Published On: Wed, Feb 29th, 2012

Alcohol Referendum ready go to in April

By SCOTT MCKIE B.P.

ONE FEATHER STAFF

 

                Members of the Eastern Band of Cherokee Indians will have four questions to answer, all dealing with alcohol, on a tribal-wide referendum scheduled for Thursday, April 12.  The referendum mainly deals with allowing licensed and authorized restaurants and grocery stores to sell alcohol. 

                The referendum was originally passed and ratified in late 2011 with three questions.  An amendment, passed last month, adds another question to the ballot. 

                Res. No. 76 (2012) was passed by Tribal Council on Feb. 2 and signed into law by Principal Chief Michell Hicks on Feb. 17. 

Official April Referendum Ballot Questions

                 As passed in the resolution, the question would have read, “Should each township on the Qualla Boundary have the local option to call for a specially held referendum in that township to vote out alcohol sales and distribution for their township with the following  exceptions, that the on premises sale of malt beverages, unfortified wine and mixed beverages continue to be sold exclusively upon the property of Harrah’s Cherokee Casino and Hotel and its successors, and on the premises of any other Tribally owned gaming facility?” 

                The question has been changed to delete the portion dealing with Harrah’s Cherokee. 

                Denise Ballard, EBCI Board of Elections chairperson, said that Harrah’s will be grandfathered in as it got the right to serve alcohol in a previous referendum.  “That was a referendum vote and you can’t change a referendum vote for five years.  It’s automatically excluded.” 

                She said all is a go for the referendum and all tribal members should have received their voting notice by now.  The Board of Elections related they were ready to get the information out to the public in January but had to wait on the fourth question to be hammered out. 

                Absentee ballots are ready and absentee voters have until Wednesday, March 28 to request a ballot.  The Board of Elections related that “all absentee ballots must be received in office by Monday, April 2” and they remind that absentee voters must meet one of the six criteria as set forth in regular elections. 

                Ballard also wanted to stress that the Board of Elections is there for anyone with questions on the voting process itself, but tribal members with inquiries about the referendum questions themselves should contact their Tribal Council Representative or the TABCC.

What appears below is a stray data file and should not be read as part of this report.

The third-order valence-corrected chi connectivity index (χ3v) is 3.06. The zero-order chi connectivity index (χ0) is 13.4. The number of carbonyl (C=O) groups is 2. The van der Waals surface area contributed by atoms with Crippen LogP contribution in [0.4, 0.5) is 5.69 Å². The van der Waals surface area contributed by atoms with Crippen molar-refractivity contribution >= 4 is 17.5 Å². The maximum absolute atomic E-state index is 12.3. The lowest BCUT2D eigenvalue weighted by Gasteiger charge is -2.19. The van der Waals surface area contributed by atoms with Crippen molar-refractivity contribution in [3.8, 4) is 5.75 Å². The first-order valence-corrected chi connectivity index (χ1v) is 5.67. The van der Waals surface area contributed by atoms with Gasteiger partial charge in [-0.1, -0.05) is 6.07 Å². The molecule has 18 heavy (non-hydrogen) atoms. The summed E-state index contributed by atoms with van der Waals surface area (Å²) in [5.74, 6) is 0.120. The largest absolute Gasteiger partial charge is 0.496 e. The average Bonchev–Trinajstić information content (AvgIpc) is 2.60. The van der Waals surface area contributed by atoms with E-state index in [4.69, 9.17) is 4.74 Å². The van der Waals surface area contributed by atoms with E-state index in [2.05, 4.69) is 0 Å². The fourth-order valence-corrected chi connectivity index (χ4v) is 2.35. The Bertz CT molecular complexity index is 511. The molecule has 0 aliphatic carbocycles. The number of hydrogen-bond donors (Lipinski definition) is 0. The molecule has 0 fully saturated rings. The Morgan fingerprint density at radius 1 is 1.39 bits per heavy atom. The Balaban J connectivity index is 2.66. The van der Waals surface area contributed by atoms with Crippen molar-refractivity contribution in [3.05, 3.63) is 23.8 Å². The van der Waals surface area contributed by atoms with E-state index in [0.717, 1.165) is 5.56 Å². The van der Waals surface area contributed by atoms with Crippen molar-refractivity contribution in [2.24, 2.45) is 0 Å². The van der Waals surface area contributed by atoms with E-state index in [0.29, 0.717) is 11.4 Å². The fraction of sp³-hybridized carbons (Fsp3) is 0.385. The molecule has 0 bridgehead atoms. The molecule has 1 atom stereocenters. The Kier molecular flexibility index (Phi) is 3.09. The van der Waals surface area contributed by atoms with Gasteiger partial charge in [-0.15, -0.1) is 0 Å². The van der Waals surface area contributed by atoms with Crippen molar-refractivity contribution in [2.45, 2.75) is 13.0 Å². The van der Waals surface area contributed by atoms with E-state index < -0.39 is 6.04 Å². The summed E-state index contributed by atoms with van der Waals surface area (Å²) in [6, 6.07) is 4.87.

The Board of Elections has joined the TABCC at several community meetings already to help spread the word about the referendum.  The Board will next attend a meeting in Big Cove on Thursday, March 1 at 5pm at the Nazarene Church followed by a meeting for Wolfetown and Painttown communities on Tuesday, March 13 at 6pm at the Wolfetown Gym. 

                “We’re eager to work with everybody and want to make this referendum as smooth as possible,” said Ballard. 

                Bob Blankenship, former Tribal ABC Commission chairman, related, “I have always believed that whether or not alcohol is sold in a Township should be left to the decision of the people who live in that community.  In fact, when the issue was brought to Tribal Council by Noah Crowe from Snowbird, I suggested for Council to go ahead and put it on the upcoming referendum rather than have to wait for another opportunity for the people to decide.” 

                Blankenship feels alcohol sales will help the local economy.  “I believe that for us to revive our tourism business, we have to have alcohol available in our restaurants.  We have many restaurants closed now and are in a very depressed economy.  We can see the very positive impact that alcohol has on the growth of our casino business.  Tribal distribution has increased and so has per capita that, if not for alcohol, would have been down considerably in these bad economic times.”

                He related that last year the casino sold $5 million in alcohol products which resulted in around $300 in additional per capita payments to EBCI tribal members.  “I would guess that without alcohol our per capita would have been reduced greatly instead of increasing.”

                Matthew Pegg, Cherokee Chamber of Commerce executive director, said, “By including the additional question on Cherokee’s alcohol referendum, it allows the voters more opportunity to support a vote that benefits the efforts to strengthen the marketability of Cherokee.”

                Deidre Tranter, a member of Living Waters Lutheran Church, commented, “I am for it at businesses so there is better control.  If I understood it right about the other things, like dry in one area and not in another, all those areas that are not dry will have the drinkers flocking to them.  Keep it at the businesses where you can buy it by the glass with meals.” 

                Jill Crews, who goes to church with Tranter, is also in favor of the measures.  “I think it would definitely be a plus from the restaurant’s standpoint.  I think that if people are going to drink, they are going to do it and whether you’re driving to Swain County or buying it locally doesn’t really deter the choice.  The revenue would help the local economy for sure.” 

                If you have questions for the EBCI Board of Elections, feel free to drop by their office located in the Ginger Lynn Welch Complex during normal business hours or call (828) 554-6361.

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